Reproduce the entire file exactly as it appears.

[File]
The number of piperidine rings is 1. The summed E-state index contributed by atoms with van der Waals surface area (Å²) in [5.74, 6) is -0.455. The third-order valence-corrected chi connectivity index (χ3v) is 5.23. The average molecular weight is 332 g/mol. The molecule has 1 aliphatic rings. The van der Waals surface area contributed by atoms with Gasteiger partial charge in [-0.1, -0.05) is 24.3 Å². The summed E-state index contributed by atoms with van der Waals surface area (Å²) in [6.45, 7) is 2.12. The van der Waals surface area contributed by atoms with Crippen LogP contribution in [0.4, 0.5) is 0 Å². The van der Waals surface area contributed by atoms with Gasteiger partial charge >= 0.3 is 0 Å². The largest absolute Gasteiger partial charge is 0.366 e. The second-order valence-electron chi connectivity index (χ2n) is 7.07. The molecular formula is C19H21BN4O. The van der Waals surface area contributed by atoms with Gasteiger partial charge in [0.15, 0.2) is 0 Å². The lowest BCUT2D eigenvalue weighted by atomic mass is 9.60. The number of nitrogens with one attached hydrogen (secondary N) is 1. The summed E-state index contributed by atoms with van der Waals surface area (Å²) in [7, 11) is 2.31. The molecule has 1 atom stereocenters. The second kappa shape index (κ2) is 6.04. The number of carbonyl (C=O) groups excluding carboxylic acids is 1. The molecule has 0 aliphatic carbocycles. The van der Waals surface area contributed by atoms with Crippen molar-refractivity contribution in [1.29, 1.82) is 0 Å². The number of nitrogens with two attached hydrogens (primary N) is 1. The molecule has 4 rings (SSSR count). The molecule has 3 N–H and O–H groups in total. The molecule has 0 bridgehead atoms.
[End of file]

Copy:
The number of piperidine rings is 1. The summed E-state index contributed by atoms with van der Waals surface area (Å²) in [5.74, 6) is -0.455. The third-order valence-corrected chi connectivity index (χ3v) is 5.23. The average molecular weight is 332 g/mol. The molecule has 1 aliphatic rings. The van der Waals surface area contributed by atoms with Gasteiger partial charge in [-0.1, -0.05) is 24.3 Å². The summed E-state index contributed by atoms with van der Waals surface area (Å²) in [6.45, 7) is 2.12. The van der Waals surface area contributed by atoms with Crippen LogP contribution in [0.4, 0.5) is 0 Å². The van der Waals surface area contributed by atoms with Gasteiger partial charge >= 0.3 is 0 Å². The largest absolute Gasteiger partial charge is 0.366 e. The second-order valence-electron chi connectivity index (χ2n) is 7.07. The molecular formula is C19H21BN4O. The van der Waals surface area contributed by atoms with Gasteiger partial charge in [0.15, 0.2) is 0 Å². The lowest BCUT2D eigenvalue weighted by atomic mass is 9.60. The number of nitrogens with one attached hydrogen (secondary N) is 1. The summed E-state index contributed by atoms with van der Waals surface area (Å²) in [7, 11) is 2.31. The molecule has 1 atom stereocenters. The second kappa shape index (κ2) is 6.04. The number of carbonyl (C=O) groups excluding carboxylic acids is 1. The molecule has 0 aliphatic carbocycles. The van der Waals surface area contributed by atoms with Crippen molar-refractivity contribution in [1.29, 1.82) is 0 Å². The number of nitrogens with two attached hydrogens (primary N) is 1. The molecule has 4 rings (SSSR count). The molecule has 3 N–H and O–H groups in total. The molecule has 0 bridgehead atoms.